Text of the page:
Sophie Guy [00:24:22] Given the national situation, I imagine there’s, there’s a lot of practitioners who are probably considering incorporating telehealth into what they might offer. And so I’m just wondering if you have any suggestions about what sorts of things can be helpful to think about for practitioners who are wanting to do it and perhaps are a bit unsure about getting started?

Tayla Iellamo [00:24:42] Yeah, definitely. And I can resonate with that. When I first started using telehealth, I was also feeling unsure about how to use it, but I think being prepared as much as possible before the session, being familiar with the platform that you’re gonna use, testing the technology, really get to know the features that you can use, finding different ways that you can engage the child, making it individual to them, their interests, really using whatever’s in the child’s environment to help them engage with yourself or with the families. And I think it’s important to use other ways rather than just speaking to the client, using your body language and being animated and using your tone to help the child stay engaged. I think it really helps to communicate with other clinicians that are also delivering telehealth. It’s good to be able to share ideas, it’s also good to talk about what might be difficult or what might be frustrating. And it’s good to have a team around you that’s also going through the same thing. As a team, we meet up regularly once a month to go through and share ideas about things that we might have been using in our telehealth sessions. And I found this to be really helpful.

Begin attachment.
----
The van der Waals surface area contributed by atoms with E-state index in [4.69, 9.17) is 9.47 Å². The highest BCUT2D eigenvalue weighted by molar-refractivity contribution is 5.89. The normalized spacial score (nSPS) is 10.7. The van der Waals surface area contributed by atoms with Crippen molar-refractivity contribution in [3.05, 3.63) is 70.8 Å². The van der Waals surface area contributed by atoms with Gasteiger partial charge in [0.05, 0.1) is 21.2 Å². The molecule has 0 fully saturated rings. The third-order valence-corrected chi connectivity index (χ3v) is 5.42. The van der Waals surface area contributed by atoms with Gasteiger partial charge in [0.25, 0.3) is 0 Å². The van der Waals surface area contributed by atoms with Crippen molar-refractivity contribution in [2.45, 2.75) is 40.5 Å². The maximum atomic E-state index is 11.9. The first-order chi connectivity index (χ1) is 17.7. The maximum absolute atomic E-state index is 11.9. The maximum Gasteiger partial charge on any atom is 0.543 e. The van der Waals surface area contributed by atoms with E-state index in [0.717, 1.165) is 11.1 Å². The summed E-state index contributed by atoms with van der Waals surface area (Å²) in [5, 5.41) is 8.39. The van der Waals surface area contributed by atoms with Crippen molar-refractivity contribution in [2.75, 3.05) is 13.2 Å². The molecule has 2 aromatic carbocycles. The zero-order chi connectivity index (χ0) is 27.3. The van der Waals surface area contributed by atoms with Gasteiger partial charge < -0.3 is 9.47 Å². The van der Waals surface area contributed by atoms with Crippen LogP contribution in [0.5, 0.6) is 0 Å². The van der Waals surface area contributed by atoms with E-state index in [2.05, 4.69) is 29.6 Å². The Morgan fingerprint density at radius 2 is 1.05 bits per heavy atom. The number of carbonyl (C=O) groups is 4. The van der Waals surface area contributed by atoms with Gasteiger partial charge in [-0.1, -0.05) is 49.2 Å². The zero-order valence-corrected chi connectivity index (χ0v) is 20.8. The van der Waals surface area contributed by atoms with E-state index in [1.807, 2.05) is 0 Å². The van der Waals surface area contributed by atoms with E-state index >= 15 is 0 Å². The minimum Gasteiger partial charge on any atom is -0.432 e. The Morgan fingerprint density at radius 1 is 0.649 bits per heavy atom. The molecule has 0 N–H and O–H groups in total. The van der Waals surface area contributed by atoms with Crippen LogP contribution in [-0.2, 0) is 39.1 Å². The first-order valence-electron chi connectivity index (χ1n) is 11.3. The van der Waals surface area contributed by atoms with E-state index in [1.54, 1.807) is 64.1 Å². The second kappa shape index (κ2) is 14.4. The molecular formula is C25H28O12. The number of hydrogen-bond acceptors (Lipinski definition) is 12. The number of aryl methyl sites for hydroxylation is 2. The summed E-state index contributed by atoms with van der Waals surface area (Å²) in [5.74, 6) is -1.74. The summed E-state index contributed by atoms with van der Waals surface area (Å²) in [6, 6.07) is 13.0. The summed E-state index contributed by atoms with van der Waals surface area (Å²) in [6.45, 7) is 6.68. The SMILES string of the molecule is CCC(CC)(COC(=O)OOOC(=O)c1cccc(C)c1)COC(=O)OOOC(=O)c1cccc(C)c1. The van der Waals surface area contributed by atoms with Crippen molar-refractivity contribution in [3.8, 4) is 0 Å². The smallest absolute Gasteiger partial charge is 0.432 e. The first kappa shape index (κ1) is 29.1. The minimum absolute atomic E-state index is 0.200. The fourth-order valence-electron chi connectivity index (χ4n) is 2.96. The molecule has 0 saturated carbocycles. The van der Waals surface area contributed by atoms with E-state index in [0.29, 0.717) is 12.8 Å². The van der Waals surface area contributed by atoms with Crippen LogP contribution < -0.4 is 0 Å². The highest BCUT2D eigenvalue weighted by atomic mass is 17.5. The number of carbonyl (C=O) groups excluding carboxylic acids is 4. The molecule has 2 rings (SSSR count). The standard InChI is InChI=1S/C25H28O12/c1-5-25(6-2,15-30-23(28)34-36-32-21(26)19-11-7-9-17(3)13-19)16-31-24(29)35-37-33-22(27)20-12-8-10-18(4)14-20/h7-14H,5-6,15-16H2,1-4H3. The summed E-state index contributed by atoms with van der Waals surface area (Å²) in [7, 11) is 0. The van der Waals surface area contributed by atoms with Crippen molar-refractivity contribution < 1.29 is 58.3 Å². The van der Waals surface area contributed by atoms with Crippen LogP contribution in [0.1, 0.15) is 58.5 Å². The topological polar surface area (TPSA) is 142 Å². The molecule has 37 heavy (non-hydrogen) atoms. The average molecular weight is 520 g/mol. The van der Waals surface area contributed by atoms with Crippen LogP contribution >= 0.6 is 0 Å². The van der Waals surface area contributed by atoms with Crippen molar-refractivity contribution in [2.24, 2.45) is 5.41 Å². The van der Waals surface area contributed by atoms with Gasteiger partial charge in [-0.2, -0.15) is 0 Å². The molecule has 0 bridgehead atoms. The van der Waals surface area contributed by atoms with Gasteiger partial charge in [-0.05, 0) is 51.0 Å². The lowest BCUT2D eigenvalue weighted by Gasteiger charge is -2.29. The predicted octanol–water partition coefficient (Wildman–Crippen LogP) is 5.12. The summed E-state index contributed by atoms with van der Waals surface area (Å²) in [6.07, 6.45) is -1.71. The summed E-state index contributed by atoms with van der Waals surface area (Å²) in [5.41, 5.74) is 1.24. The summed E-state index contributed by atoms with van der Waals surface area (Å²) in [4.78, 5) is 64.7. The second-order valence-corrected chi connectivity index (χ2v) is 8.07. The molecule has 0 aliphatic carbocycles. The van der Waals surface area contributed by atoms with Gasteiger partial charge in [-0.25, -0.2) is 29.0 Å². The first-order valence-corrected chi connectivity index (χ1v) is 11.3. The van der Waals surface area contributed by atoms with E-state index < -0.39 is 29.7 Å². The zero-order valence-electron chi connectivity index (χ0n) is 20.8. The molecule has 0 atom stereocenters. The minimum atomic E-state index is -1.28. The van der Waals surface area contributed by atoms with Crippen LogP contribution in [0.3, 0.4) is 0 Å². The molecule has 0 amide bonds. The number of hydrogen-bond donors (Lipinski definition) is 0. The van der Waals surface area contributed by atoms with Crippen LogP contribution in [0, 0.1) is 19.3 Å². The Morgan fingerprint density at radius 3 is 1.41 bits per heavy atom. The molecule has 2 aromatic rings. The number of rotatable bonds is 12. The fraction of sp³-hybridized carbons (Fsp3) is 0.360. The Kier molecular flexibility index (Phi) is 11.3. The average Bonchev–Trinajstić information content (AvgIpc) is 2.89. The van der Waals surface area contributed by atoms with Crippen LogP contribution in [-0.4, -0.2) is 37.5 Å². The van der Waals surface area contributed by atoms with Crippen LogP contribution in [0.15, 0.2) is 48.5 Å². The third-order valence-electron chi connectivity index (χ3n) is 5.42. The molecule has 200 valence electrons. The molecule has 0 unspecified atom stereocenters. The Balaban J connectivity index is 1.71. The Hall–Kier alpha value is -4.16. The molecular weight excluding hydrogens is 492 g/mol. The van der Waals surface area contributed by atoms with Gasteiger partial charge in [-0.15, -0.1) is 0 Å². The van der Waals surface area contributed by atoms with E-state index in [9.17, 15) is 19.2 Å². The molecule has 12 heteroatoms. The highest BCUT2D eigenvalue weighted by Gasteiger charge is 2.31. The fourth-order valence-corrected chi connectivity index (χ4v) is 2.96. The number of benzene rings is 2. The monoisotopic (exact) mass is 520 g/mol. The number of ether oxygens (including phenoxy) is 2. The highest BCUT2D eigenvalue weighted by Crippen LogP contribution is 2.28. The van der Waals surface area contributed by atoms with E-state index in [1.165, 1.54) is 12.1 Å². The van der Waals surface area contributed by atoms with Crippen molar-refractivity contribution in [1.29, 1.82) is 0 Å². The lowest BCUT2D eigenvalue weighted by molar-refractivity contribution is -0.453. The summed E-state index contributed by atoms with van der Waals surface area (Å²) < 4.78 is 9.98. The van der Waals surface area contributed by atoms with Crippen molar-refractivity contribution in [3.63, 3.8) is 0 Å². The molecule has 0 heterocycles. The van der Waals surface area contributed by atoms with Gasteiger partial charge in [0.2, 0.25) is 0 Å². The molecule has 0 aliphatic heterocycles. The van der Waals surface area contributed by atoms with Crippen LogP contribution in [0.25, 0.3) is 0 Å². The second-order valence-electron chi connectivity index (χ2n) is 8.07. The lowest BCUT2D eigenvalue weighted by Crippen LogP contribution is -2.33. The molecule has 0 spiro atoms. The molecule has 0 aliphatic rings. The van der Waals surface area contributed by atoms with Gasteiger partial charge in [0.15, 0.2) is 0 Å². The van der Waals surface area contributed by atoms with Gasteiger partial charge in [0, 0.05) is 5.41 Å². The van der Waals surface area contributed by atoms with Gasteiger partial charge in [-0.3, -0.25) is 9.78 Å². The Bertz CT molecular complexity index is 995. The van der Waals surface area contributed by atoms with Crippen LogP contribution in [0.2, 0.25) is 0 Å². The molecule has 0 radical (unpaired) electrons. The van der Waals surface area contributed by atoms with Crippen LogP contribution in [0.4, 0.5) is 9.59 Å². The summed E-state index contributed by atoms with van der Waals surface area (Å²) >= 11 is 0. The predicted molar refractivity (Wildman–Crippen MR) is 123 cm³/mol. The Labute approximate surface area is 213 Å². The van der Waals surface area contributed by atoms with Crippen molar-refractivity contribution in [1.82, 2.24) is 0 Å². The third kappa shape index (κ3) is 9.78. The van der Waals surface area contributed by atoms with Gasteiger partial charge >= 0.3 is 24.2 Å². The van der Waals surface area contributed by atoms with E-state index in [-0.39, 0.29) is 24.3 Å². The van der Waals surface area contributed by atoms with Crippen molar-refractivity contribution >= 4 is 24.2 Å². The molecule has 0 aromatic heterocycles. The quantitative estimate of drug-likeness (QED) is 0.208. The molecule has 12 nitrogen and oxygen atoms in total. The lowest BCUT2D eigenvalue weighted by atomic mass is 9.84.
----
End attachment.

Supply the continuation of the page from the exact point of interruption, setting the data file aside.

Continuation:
Sophie Guy [00:26:08] Yeah, yeah, I could imagine, because it would be hard to come up with new things all the time, wouldn’t it?

Tayla Iellamo [00:26:12] It is. It is definitely. Yeah. Yeah. There’s only so many things you can do, you need a team around you, you need to be had to share ideas. Another point to touch on is the importance of self-care, though, because we’re spending so much time and like you said, the current situation, we’re in lockdown, we’re spending more time on technology that it is important also to consider ourselves. And once you’re done with your sessions, turning off your computer, walking away, getting time to go outside, I think that’s a really important point for clinicians as well.

Sophie Guy [00:26:47] I just wondered if it was anything else you would want to share around. Are there any challenges, particularly around telehealth services that are useful to mention?

Tayla Iellamo [00:26:59] I think technology is a big one.

Sophie Guy [00:27:02] And is that maybe around sort of helping the families at their end, that initial training and getting familiar with it?